The Jews were difpers'd over all the World, but chiefly seated themselves in Rome, and Alexandria, and Antioch, the three principal Cities of the Empire; in all which they had great and peculiar Privileges; In Alexandria they had Magiftrates of their own, mand livid under a peculiar Government by themselves. In Ægypt they had a Temple ? like that of Jerusalem, built by Onias, which * drew mighty Numbers of the Fews thither, and continued for the space of three hundred and forty three Years, till the Destruction of Jerufalem by Titus. And after the building of that Temple, the Babylonian Talmud says, that the Fews in Ægypt were double the Number of those that came out from thence under Moses. Never any other Naçion had such various Changes and Revolutions, to mix them with the reft of the World; and never any People were so industrious and zealous, and so successful in the Propagation of their Religion. They had their Synagogues at Athens, Corinth, Ephesus, Thessalonica, and in all the Chief Cities of Greece, dets xvii. 1, 17. xviti
. 7. xix. 8. They had their Profeucha, and their Synagogues for: Divine Worship, and for Reading and Explaining the Scriptures; which Men of P all Religions were admitted to hear, in all places | wherever they dwelt; and in the Synagogues the Scriptures were read in the Greek Tongue, which was the most universal Language then in the World. Some have affirm'd, that as much of the Scriptures as was written in Solomon's time, was then translated into the Syriac Tongue ; and there is little doubt
m Jofeph. Antiq. I. 14. C. 12. Philo in Flacc. Jofeph. Bell. Jud. I. 7. C. 30.
* Hieron. in Dan. xi. o Lightf. Harin. p. 205.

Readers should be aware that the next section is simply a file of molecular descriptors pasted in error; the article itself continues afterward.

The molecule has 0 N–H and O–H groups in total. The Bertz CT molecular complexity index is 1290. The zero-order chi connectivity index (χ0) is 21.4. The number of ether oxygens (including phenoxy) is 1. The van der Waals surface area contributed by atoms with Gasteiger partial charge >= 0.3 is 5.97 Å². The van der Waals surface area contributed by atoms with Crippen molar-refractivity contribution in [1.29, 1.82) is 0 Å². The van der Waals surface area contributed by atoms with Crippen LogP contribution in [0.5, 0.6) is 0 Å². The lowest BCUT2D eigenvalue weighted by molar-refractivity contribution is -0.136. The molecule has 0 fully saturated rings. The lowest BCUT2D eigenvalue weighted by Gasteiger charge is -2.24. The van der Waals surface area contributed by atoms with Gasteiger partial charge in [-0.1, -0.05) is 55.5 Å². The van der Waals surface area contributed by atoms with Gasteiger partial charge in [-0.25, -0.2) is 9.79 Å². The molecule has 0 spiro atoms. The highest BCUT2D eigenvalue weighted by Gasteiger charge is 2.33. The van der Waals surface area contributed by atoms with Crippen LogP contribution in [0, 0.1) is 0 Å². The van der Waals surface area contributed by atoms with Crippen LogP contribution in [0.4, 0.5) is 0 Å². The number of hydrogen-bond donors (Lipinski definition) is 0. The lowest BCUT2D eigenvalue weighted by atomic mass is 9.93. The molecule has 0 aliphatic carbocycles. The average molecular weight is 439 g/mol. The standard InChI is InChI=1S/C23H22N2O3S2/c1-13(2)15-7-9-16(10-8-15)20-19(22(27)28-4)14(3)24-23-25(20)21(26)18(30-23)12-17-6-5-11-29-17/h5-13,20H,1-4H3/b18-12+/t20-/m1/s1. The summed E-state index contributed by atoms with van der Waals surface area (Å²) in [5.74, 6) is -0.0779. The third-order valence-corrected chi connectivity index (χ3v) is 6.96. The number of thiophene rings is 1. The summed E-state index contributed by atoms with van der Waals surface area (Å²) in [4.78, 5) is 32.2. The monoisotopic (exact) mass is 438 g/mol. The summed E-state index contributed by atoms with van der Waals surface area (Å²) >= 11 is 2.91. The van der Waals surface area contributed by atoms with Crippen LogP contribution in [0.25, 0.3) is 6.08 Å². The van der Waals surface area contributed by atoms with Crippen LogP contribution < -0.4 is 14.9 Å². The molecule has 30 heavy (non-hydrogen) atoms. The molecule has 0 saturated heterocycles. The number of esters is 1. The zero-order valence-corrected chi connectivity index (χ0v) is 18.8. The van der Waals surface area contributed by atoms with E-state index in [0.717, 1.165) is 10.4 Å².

P Atts xiii. 42.
9 but that at least part of the Bible was translated into Greek, before the time of Alexander the Great : But the Version of the Septuagint became soon dispers'd into all Hands, which was made at the Command of Ptolemeus Philadelphus; to whom likewise, and his Father, Ariftobulus dedicated an Exposition of the Law of Moses. The Jews in their Kalendar appoint a Faft upon the Eighth Day of the Month Tebet, which answers to our Twenty Sixth of December, because the Law was then translated into Greek at the Command of this King, and they add, that there was Darkness all over the World for Three Days upon that account. But this must have been a Contrivance of the Jews since the Propagation of the Gospel, when they found this Translation cited against them, and were urg'd by Justin Martyr and others with its Authority. The Jews of Alexandria kept a Day of Rejoicing, in Remembrance of this Translation, in Philo's time, and v Josephus speaks with Approbation of the making it. But w when the Jews fent Men purposely cholen, into all Countries, to blaspheme Christ and his Religion, and inferted Imprecations upon